A major strand of my research on service-learning in higher education found that there is a shallow institutionalization of community engagement; a notion of service-learning as “a mile wide and an inch deep,” or what I have termed an “engagement ceiling.” My research has thus focused on ways to institutionalize service-learning in powerful and sustainable ways, with academic programs – such as certificates, minors, and majors – at the heart of this vision for the deep institutionalization of civic and community engagement in higher education. These programs demonstrate that there are conceptually rigorous and practically feasible means by which to create sustained, sequential, and scaffolded academic programs that support students’ habits of mind and repertoires of action towards becoming thoughtful and engaged citizens within a complex and pluralistic democracy. The following academic work provides some of the key texts that serve as an impetus, synthesis, and elaboration on this research. Please see my CV or Academia.edu page for a full listing of my academic research, talks, workshops, and general audience writings on this issue.
Dan Butin. 2006. “The Limits of Service-Learning in Higher Education”, The Review of Higher Education, 29(4). Pp. 473-498.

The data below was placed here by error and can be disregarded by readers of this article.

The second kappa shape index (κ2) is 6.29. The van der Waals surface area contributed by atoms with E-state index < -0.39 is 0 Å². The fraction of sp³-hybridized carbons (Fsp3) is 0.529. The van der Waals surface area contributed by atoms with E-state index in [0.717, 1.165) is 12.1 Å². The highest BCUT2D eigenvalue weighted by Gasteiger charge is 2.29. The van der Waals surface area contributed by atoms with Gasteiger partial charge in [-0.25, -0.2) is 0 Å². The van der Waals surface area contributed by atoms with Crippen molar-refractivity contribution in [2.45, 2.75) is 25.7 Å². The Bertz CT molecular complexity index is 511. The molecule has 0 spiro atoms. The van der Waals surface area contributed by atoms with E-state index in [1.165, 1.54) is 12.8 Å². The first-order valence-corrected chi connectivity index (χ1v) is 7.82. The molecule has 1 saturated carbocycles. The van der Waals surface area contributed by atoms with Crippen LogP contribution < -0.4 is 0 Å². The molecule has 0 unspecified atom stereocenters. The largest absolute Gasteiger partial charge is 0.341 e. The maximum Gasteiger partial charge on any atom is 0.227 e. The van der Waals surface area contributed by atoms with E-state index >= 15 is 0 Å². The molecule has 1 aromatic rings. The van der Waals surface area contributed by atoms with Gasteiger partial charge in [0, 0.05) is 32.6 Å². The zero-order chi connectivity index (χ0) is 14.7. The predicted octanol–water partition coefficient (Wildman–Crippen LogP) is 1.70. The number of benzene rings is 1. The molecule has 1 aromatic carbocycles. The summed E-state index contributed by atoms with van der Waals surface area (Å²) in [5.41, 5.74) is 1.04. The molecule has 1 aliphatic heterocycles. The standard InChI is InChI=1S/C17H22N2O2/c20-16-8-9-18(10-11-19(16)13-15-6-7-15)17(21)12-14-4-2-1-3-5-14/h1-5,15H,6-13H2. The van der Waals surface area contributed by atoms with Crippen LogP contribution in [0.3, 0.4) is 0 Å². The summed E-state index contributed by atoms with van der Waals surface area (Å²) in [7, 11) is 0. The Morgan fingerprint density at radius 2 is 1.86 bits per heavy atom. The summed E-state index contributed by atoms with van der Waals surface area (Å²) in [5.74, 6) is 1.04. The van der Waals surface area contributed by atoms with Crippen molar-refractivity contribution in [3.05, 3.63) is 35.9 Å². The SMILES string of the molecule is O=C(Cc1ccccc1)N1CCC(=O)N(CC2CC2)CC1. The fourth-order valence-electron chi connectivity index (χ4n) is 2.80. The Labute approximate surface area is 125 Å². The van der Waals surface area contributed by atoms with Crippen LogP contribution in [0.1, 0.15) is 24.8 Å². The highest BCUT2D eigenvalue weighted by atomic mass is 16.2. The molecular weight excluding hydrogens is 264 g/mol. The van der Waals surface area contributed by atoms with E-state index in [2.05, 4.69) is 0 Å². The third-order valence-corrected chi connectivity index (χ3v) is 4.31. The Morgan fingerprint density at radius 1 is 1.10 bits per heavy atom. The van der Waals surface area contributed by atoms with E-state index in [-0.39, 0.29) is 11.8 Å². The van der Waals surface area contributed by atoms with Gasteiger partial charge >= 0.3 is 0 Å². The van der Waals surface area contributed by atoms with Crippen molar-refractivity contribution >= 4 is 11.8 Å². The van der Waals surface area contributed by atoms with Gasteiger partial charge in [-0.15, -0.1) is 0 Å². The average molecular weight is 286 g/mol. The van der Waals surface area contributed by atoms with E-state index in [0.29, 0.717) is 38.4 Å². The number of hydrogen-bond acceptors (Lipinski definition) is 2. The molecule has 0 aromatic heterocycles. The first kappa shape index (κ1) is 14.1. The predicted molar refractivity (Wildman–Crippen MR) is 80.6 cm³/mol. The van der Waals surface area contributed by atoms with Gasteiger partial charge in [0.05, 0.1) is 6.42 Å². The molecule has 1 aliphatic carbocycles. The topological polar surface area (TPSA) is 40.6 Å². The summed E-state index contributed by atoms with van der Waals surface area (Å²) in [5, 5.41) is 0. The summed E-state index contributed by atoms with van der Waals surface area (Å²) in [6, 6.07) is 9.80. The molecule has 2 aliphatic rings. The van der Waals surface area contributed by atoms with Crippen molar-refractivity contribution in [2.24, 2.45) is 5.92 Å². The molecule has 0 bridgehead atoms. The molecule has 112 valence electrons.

Dan Butin. 2006. “Disciplining Service-Learning: Institutionalization and the Case for Community Studies”, International Journal of Teaching and Learning in Higher Education, 18(1). Pp. 57-64.
Dan Butin. 2010. Service-Learning in Theory and Practice: The Future of Community Engagement in Higher Education. NY: Palgrave.
Dan Butin. 2010. “Can I Major in Service-Learning? An Empirical Analysis of Majors, Minors, and Certificates”, Journal of College and Character, 11(2). Pp. 1-19.
Dan Butin. 2012. “When Engagement is Not Enough: Building the Next Generation of the Engaged Campus.” In D. Butin and S. Seider (editors) The Engaged Campus: Majors, Minors and Certificates as the New Community Engagement. Pp. 1-14. NY: Palgrave.
The list below is an updated (as of September, 2017) and working list that combines research done by Dan Sarofian-Butin, programs’ own “self-declaration," and the work of a group of graduate students -- Lyena Chavez, Emily McCaffrey, Elsabel Rincon, and Brian Shea -- as part of a course (Theories of Organizational Change) that I taught in the summer of 2017. Please email me (SarofianButD@merrimack.edu) for additional information or to update the list of academic programs.
Below are two slides that I use to talk about the context -- conceptual, pedagogical, and organizational -- for the role of academic programs in institutionalizing community engagement in higher education.
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